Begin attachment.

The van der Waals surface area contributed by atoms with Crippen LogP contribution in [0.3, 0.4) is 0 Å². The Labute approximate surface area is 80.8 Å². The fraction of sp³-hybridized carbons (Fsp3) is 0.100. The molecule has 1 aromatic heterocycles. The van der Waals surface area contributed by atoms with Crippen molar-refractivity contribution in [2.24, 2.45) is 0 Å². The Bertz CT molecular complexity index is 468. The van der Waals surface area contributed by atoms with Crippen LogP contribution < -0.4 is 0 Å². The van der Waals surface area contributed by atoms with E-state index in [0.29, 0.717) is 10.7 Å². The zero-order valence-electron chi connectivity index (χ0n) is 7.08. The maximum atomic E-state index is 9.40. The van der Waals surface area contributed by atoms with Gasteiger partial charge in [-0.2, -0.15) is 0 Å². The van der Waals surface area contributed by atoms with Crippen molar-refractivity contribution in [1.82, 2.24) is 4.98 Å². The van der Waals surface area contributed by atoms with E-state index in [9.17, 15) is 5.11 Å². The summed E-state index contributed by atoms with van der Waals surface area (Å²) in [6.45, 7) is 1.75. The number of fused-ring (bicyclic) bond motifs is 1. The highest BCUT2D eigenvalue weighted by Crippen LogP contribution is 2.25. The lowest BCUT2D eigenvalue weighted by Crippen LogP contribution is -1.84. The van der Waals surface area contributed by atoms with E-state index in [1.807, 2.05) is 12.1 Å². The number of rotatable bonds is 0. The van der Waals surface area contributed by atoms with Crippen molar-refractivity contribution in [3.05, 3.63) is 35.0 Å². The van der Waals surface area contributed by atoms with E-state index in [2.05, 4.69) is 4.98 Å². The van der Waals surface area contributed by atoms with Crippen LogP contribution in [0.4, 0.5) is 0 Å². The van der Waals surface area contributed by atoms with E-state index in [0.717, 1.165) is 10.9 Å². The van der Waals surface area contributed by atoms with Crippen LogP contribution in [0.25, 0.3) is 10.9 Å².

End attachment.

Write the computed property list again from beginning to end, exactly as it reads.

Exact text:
The van der Waals surface area contributed by atoms with Crippen LogP contribution in [0.3, 0.4) is 0 Å². The Labute approximate surface area is 80.8 Å². The fraction of sp³-hybridized carbons (Fsp3) is 0.100. The molecule has 1 aromatic heterocycles. The van der Waals surface area contributed by atoms with Crippen molar-refractivity contribution in [2.24, 2.45) is 0 Å². The Bertz CT molecular complexity index is 468. The van der Waals surface area contributed by atoms with Crippen LogP contribution < -0.4 is 0 Å². The van der Waals surface area contributed by atoms with E-state index in [0.29, 0.717) is 10.7 Å². The zero-order valence-electron chi connectivity index (χ0n) is 7.08. The maximum atomic E-state index is 9.40. The van der Waals surface area contributed by atoms with Gasteiger partial charge in [-0.2, -0.15) is 0 Å². The van der Waals surface area contributed by atoms with Crippen molar-refractivity contribution in [1.82, 2.24) is 4.98 Å². The van der Waals surface area contributed by atoms with E-state index in [9.17, 15) is 5.11 Å². The summed E-state index contributed by atoms with van der Waals surface area (Å²) in [6.45, 7) is 1.75. The number of fused-ring (bicyclic) bond motifs is 1. The highest BCUT2D eigenvalue weighted by Crippen LogP contribution is 2.25. The lowest BCUT2D eigenvalue weighted by Crippen LogP contribution is -1.84. The van der Waals surface area contributed by atoms with E-state index in [1.807, 2.05) is 12.1 Å². The number of rotatable bonds is 0. The van der Waals surface area contributed by atoms with Crippen molar-refractivity contribution in [3.05, 3.63) is 35.0 Å². The van der Waals surface area contributed by atoms with E-state index in [2.05, 4.69) is 4.98 Å². The van der Waals surface area contributed by atoms with Crippen LogP contribution in [0.4, 0.5) is 0 Å². The van der Waals surface area contributed by atoms with E-state index in [0.717, 1.165) is 10.9 Å². The van der Waals surface area contributed by atoms with Crippen LogP contribution in [0.25, 0.3) is 10.9 Å².